Yesterday’s Thoughts

September 21, 2005

Test Based Specifications in Ruby on Rails

I am starting to experiment with writing unit and funtional tests for factscollector. I haven’t ever worked with consistent automated testing.

I probably waited too long to start, both in general, and in this particular Ruby on Rails project. The general reasons are well known in the Agile Programing literature. Tthe existance of the test is a safety net. Having the test I can feel free to change to code and I don’t have to worry that I have broken something elsewhere in the code. The tests document what the code does, not what it ought to do. It occurs to me that tests are better than comments in this sense. Also, automatic tests are like double entry bookkeeping. It is easy to make a mistake. It is much harder to make two mistakes that exactly cancel each other out.

On factscollector, I waited too long because I found a couple of bugs in Rails. One was a documentation bug in ActionMailer and the other was in an interaction between controllers. Both that took me a while to track down, particularly because I was more suspicious of my own code than of the framework. (Why is that? Whenever I learn a new language, or a new tool, I am more suspicious of myself than I am of this completely unknown tool? That’s not my default in most areas of life.) Both of these bugs would have been easier to track down if I had had functioning tests earlier, if only because the domain of the problem would have been radcally circumscribed.

While researching these issues, I came across this post from Ben Griffiths, CTO of Reevoo.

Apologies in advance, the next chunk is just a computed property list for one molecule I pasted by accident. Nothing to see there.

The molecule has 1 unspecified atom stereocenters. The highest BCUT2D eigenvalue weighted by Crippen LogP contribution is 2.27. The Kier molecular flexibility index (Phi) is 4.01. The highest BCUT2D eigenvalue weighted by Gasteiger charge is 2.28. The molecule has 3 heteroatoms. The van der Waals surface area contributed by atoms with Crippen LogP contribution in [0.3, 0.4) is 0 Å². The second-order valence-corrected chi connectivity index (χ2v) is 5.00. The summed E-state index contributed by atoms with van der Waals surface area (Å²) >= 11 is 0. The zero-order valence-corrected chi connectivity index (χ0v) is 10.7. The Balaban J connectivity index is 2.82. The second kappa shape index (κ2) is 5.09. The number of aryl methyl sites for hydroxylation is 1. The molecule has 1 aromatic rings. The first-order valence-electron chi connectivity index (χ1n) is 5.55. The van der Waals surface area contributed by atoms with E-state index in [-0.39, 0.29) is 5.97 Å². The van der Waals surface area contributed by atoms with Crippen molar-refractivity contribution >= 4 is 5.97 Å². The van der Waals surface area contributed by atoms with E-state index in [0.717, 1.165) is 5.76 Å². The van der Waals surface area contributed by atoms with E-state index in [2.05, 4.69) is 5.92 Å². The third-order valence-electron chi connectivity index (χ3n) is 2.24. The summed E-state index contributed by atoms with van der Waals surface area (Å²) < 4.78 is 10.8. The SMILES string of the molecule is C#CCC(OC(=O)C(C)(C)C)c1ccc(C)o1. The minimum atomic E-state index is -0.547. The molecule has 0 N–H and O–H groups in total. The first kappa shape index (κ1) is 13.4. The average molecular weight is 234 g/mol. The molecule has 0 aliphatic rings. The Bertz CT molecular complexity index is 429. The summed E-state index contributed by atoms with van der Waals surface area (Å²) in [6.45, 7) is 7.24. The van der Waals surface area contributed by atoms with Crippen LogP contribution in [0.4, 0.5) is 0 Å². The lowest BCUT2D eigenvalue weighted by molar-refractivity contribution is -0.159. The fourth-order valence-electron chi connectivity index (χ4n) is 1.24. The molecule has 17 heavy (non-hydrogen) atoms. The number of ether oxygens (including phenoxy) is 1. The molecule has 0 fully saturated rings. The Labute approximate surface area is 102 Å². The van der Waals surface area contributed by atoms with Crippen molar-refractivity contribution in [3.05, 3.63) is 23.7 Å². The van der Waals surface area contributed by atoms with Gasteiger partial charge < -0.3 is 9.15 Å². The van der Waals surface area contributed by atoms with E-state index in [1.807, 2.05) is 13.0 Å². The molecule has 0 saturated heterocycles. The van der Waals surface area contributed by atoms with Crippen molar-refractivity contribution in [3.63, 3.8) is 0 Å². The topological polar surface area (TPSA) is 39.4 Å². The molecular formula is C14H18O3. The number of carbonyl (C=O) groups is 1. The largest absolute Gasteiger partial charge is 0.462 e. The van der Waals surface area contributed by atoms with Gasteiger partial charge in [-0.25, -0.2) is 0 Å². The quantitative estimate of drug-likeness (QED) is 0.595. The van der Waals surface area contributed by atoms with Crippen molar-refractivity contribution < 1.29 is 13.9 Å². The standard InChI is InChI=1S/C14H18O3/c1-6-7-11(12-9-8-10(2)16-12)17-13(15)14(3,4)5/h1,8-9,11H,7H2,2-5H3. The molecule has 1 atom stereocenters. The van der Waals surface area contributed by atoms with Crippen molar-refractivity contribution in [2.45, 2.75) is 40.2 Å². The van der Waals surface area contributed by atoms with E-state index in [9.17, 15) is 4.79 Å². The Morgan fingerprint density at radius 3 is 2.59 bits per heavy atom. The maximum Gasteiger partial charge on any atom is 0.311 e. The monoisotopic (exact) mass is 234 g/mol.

He advocates a template for creating and naming tests that serves as documentation for what the application actually does. Examples are worth many words, here is one of my tests:

def test_should_return_user_to_login_template_on_incorrect_password login "bob", "not_correct" assert_template_has "login" end

The test is very short. It tests exactly one thing. The name says that thing. It says it in an obvious pattern and Ben offers up a Rake task that outputs these as a pass at documenting what the application does. Here is a segment of mine from my user controller.

user_controller should: - allow creation of new user on valid password - send mail on successful user creation - not send mail on bad password - not send mail on bad email - display flash on successful login - not allow existing user to login on incorrect password - return user to login on incorrect password - store logged in user in session

These are discrete areas of functionality. All of these are very small. The collection of all of the tests (that pass, anyway) is a concrete expression of what the application can do right now.

This has been a huge productivity boon for me. As I’m visualizing what the application will do, I’m writing the test names. The names of the tests are the specification. This is actually fun, so I do it and then the excitement drives me to fill in the test and since the tests fail, I have to write the code to make the tests pass.

Looking at the actions documented here, I think I could improve the specificity of these names and improve the clarity of my thinking and my design. Ben recommends the template “test_should_***_on_***”. If the all the tests are short and sweet, like my example, then the possibilities for creating a test that don’t test what they purport to test are minimal. If the tests fail, it is immediately obvious what the application isn’t doing correctly, without going into the code.

1 Comment(s)

  1. little lamb | Apr 7, 2006 | Reply

    I think author know this theme.

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